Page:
Low risk' is two Standard Drinking Units (SBU) in men and one in women. One SBU is equivalent to 10g of alcohol, or the average content of a 100cc glass of 13-proof wine; a 250cc glass of 5-proof beer; 30cc of 40-proof spirits.
What about all that talk about moderate consumption being good for the heart?
It is considered an outdated paradigm. The Low-Risk Drinking Limits document states: "Between 2000-2014, meta-analyses and systematic reviews seemed to conclude a clear benefit of alcohol consumption on cardiovascular mortality (...) but many biases have been described that may justify this association (...) and the analyses that take them into account have largely modified the paradigm of the benefit of "moderate" alcohol consumption".
One possible source of error, explains Manuel Franco, is to overlook the fact that abstainers may be abstainers precisely because they have previous health problems, which in the statistics would place them among the sick.
On the other hand, "moderate' drinkers tend to be healthier and of higher socio-economic status, factors that are not always considered in studies," he says in Low-Risk Drinking Limits.
Is there really no benefit?
There are analyses that may show "a slight reduction in mortality from ischaemic heart disease", says Galán, but even taking these into account, "this cardiovascular benefit falls far short of offsetting mortality from all other causes (...).
Most individuals can reduce their coronary risk more safely and effectively by increasing physical activity and eating a healthy diet".
Therefore, "the idea of avoiding intensive consumption should be emphasised and the population should be told that the most beneficial thing for health would be not to consume alcohol or to do so in much lower doses than those accepted to date in our country", insists this epidemiologist.
In recent statements, the cardiologist Almudena Castro, head of the Cardiac Rehabilitation Unit at the Hospital Universitario La Paz (Madrid), and coordinator of the Diabetes and Obesity working group of the Spanish Society of Cardiology (SEC), said: "Alcohol increases the risk of developing alcoholic cardiomyopathy (pathology arising from alcohol abuse); it favours the appearance of a type of arrhythmia that is closely related to alcohol consumption, such as atrial fibrillation; apart from representing a risk of cancer, liver problems (liver cirrhosis), or producing brain alterations, addictions, and social and emotional problems".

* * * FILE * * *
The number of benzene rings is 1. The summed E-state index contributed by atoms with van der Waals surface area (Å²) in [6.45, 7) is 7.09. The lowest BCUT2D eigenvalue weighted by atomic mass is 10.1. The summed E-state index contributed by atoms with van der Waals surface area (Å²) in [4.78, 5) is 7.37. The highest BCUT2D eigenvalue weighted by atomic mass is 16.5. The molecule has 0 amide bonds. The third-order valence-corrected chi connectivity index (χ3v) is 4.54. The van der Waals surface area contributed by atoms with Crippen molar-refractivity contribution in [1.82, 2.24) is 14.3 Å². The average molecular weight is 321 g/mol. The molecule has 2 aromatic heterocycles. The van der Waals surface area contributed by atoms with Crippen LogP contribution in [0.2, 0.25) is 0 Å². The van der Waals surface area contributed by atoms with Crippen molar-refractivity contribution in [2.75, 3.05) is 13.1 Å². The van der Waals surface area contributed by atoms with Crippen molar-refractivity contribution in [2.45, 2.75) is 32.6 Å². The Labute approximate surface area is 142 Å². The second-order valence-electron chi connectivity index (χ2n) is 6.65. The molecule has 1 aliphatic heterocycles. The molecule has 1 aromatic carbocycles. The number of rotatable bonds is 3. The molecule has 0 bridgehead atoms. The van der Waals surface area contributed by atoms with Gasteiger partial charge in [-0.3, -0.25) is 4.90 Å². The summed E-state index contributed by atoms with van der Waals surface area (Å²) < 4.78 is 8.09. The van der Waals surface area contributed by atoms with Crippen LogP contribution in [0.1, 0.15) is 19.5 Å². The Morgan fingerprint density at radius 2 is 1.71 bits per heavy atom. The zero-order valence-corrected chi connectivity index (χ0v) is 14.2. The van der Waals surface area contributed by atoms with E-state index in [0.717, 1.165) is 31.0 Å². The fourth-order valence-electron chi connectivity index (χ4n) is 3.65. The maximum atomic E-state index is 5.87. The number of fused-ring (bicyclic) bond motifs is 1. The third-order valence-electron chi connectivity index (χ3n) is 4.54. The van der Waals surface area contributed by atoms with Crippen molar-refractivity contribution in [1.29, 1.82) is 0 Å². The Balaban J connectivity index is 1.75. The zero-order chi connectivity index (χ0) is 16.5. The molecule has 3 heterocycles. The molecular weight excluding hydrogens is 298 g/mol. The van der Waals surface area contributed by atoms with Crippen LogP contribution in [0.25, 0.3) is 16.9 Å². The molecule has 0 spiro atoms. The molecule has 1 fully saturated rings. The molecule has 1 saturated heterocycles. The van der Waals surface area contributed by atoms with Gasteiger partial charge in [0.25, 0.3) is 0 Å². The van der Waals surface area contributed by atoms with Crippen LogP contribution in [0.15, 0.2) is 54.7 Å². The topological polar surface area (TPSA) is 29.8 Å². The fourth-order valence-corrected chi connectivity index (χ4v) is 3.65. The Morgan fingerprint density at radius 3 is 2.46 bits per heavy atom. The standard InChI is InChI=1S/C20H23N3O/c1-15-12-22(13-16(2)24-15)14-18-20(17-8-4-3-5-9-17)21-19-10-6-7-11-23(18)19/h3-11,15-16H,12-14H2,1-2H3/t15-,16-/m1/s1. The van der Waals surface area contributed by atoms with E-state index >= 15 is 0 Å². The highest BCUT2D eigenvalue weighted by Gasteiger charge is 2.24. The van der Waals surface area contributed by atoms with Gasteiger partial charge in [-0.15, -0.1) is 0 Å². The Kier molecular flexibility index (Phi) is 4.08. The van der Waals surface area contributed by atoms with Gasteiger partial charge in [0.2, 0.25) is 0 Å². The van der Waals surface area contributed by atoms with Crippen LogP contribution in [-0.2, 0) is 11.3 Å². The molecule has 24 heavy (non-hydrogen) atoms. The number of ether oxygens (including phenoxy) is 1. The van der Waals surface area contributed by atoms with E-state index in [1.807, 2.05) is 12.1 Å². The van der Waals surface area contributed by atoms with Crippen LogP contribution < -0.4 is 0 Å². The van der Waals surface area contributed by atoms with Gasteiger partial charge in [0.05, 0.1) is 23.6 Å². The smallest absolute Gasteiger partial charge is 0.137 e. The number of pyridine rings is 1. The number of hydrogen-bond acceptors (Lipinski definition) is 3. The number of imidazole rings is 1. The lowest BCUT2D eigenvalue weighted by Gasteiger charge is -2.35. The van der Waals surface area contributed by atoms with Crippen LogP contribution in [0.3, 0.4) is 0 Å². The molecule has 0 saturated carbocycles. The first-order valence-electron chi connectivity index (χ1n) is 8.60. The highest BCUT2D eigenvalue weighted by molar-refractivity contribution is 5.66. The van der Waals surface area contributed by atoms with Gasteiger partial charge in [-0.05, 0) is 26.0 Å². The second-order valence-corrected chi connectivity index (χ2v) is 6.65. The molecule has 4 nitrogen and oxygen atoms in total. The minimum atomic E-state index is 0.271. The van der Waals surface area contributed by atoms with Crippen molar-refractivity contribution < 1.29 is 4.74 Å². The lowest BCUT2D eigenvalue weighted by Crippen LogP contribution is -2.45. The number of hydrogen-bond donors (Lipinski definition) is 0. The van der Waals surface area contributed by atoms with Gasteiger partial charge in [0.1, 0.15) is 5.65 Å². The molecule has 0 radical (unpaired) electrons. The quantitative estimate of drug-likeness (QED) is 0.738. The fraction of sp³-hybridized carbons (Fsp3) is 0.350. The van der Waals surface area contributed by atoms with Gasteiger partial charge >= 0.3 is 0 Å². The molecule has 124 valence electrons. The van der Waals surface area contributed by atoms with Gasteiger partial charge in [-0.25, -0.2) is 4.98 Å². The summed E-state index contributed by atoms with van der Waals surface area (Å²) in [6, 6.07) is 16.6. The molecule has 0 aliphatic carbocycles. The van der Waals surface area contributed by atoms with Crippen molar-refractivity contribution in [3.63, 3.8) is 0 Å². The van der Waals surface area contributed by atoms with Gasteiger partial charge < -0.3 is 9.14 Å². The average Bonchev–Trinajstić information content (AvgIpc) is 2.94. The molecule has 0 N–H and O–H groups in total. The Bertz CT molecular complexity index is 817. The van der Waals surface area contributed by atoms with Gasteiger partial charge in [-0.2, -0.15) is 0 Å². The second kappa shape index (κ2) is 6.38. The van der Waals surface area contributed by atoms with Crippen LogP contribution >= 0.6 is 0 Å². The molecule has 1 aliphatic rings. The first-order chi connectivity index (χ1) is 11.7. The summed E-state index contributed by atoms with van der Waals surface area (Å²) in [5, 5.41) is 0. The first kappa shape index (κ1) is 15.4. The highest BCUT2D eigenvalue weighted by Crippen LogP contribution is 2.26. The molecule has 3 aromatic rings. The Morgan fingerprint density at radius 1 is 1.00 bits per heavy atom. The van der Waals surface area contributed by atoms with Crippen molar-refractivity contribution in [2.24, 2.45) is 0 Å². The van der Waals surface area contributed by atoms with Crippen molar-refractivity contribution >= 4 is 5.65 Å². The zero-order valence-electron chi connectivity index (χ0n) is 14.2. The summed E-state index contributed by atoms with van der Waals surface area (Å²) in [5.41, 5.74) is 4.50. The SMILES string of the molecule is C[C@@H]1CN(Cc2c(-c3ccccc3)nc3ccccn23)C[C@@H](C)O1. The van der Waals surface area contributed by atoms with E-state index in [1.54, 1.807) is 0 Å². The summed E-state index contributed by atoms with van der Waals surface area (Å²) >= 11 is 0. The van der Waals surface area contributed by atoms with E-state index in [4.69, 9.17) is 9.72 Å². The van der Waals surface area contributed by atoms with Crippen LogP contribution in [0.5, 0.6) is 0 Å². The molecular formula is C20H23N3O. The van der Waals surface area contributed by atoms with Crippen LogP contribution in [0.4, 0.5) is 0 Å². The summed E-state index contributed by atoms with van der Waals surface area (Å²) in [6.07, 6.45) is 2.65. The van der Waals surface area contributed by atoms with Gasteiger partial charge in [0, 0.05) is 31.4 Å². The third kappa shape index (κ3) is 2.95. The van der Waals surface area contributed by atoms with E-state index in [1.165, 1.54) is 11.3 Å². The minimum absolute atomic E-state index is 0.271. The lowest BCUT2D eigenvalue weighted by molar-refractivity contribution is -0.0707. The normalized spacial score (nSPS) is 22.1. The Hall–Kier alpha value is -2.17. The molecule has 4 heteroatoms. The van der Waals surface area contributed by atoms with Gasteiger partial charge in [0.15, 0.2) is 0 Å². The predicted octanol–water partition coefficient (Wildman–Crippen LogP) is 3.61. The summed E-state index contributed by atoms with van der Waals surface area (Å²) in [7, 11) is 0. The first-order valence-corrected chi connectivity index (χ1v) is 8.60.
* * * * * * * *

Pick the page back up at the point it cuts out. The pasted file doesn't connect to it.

No alcohol consumption is safe for pregnant women
The recommendation of 'zero consumption' is especially important in the case of pregnant women. Eva Bermejo, coordinator of the ECEMC (Spanish Collaborative Study of Congenital Malformations) and director of the Institute for Rare Diseases Research (IIER), reminds us that "alcohol consumption during pregnancy can cause unwanted effects that last a lifetime".
Fetal Alcohol Spectrum Disorders (FASD) include physical, behavioural and learning problems, and are "one of the few problems that are 100% preventable with a measure as simple and inexpensive as avoiding alcoholic beverages", she says.
As Bermejo explains to SMC Spain, the international consensus is to recommend "total avoidance of alcoholic beverages in pregnancy, extending this recommendation also to the period in which the woman could be pregnant but has not yet been able to confirm it, and to the breastfeeding period if she chooses to breastfeed. There is no amount of alcohol that can be considered safe during pregnancy and breastfeeding.
Bermejo believes that "there is a lack of education in this area".
Why does the myth of the positive effects of "moderate" consumption continue?
Among the biases identified in publications finding a protective effect of alcohol on cardiovascular health, the document Limits of Low-Risk Alcohol Consumption mentions the frequent conflicts of interest with industry: "Any funding by industry may influence the independence, objectivity, integrity and credibility of the studies".
In 2018 the US National Institutes of Health decided to cancel a $100 million study to investigate the effects of moderate alcohol consumption, after several voices warned that most of the funding came from industry.
What has the Spanish Society of Cardiology (SEC) said about daily wine consumption?
SMC Spain has received this response from the SEC: "From the Spanish Society of Cardiology (SEC), we support the Cardiovascular Health Strategy of the National Health System that has been approved. We know that the most important thing is prevention and, in this sense, to promote the Mediterranean diet and lifestyle. Fortunately, only in very specific cases in which the heart is very deteriorated, we have to recommend absolute abstinence from alcohol. Right now there is no evidence against having one or two glasses of wine a day. There is even data that may show that such moderate amounts of alcohol can be beneficial for cardiovascular health in most people. This is not to say that the SEC recommends excessive wine consumption".
The SEC supports these claims in scientific publications, in particular the 2017 review Wine and Cardiovascular Health: A Comprehensive Review. This work, however, has also been taken into account in the meta-analyses that have led to the Low-Risk Drinking Limits document, which insists that there is no zero risk.
- Revisión sistemática